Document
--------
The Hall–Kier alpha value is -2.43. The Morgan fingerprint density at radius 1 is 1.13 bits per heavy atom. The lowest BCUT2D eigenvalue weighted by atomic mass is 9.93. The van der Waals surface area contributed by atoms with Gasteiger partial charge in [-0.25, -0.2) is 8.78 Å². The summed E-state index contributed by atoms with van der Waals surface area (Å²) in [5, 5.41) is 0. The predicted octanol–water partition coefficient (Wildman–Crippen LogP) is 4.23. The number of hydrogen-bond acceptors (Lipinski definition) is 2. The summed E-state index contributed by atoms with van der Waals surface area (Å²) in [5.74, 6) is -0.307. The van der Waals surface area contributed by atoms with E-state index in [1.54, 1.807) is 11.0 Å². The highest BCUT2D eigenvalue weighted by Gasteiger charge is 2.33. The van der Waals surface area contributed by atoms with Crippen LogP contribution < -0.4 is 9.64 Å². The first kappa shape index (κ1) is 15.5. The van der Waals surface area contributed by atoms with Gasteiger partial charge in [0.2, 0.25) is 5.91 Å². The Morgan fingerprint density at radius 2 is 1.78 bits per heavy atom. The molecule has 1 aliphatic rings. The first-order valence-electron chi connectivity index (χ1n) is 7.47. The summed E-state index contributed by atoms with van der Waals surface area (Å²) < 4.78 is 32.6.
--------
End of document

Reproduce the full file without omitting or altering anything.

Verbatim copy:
The Hall–Kier alpha value is -2.43. The Morgan fingerprint density at radius 1 is 1.13 bits per heavy atom. The lowest BCUT2D eigenvalue weighted by atomic mass is 9.93. The van der Waals surface area contributed by atoms with Gasteiger partial charge in [-0.25, -0.2) is 8.78 Å². The summed E-state index contributed by atoms with van der Waals surface area (Å²) in [5, 5.41) is 0. The predicted octanol–water partition coefficient (Wildman–Crippen LogP) is 4.23. The number of hydrogen-bond acceptors (Lipinski definition) is 2. The summed E-state index contributed by atoms with van der Waals surface area (Å²) in [5.74, 6) is -0.307. The van der Waals surface area contributed by atoms with E-state index in [1.54, 1.807) is 11.0 Å². The highest BCUT2D eigenvalue weighted by Gasteiger charge is 2.33. The van der Waals surface area contributed by atoms with Crippen LogP contribution < -0.4 is 9.64 Å². The first kappa shape index (κ1) is 15.5. The van der Waals surface area contributed by atoms with Gasteiger partial charge in [0.2, 0.25) is 5.91 Å². The Morgan fingerprint density at radius 2 is 1.78 bits per heavy atom. The molecule has 1 aliphatic rings. The first-order valence-electron chi connectivity index (χ1n) is 7.47. The summed E-state index contributed by atoms with van der Waals surface area (Å²) < 4.78 is 32.6.